Understanding the Role of the Electron Selective Contact in Perovskite Solar Cells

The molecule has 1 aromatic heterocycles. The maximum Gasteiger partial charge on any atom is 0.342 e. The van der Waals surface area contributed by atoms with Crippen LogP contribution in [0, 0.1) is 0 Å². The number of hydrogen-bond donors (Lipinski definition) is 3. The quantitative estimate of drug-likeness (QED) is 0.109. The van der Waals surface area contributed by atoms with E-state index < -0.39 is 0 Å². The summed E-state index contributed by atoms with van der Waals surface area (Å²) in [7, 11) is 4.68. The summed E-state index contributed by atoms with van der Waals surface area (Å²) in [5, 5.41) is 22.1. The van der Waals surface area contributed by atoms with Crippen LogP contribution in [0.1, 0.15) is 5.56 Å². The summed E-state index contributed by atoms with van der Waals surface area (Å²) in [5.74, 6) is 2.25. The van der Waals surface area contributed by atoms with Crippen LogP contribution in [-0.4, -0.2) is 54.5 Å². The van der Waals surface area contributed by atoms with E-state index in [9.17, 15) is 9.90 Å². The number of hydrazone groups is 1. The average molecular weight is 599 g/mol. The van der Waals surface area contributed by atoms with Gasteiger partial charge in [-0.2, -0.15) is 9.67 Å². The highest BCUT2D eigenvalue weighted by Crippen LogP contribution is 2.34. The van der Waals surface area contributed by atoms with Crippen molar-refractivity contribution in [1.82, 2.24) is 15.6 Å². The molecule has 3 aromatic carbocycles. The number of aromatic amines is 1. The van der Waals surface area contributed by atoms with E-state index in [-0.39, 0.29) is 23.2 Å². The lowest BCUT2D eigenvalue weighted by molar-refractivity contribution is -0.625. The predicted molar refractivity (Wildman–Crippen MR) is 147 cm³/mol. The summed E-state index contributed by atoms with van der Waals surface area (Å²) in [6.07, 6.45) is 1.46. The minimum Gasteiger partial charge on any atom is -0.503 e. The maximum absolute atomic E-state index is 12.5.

Perovskite solar cells (PSC) have generated excitement in the field of emerging photovoltaics due to their high efficiencies, easy manufacturability and low cost. Over the last few years it has become clear that the electron selective layer is critical to the performance of perovskite solar cells. PSC have made large increases in efficiency, but there are still problems with long term stability. A number of researchers have shown that organic contacts can be used to drastically reduce JV hysteresis in PSC, but it has also been observed that the hysteresis reappears as the cell ages. This project will focus on better understanding the role of these selective contacts in perovskite solar cells – it will involve materials preparation, making complete solar cells and characterisation using a wide range of techniques (including AFM, SEM, XRD, PL and µ-SR). We also have the scope to look at non-standard perovskite materials with enhanced water stability and to work with the project partners to carry out long term stability testing on new devices. The supervisory team includes Dr. Petra Cameron and Dr. Simon Lewis at the University of Bath.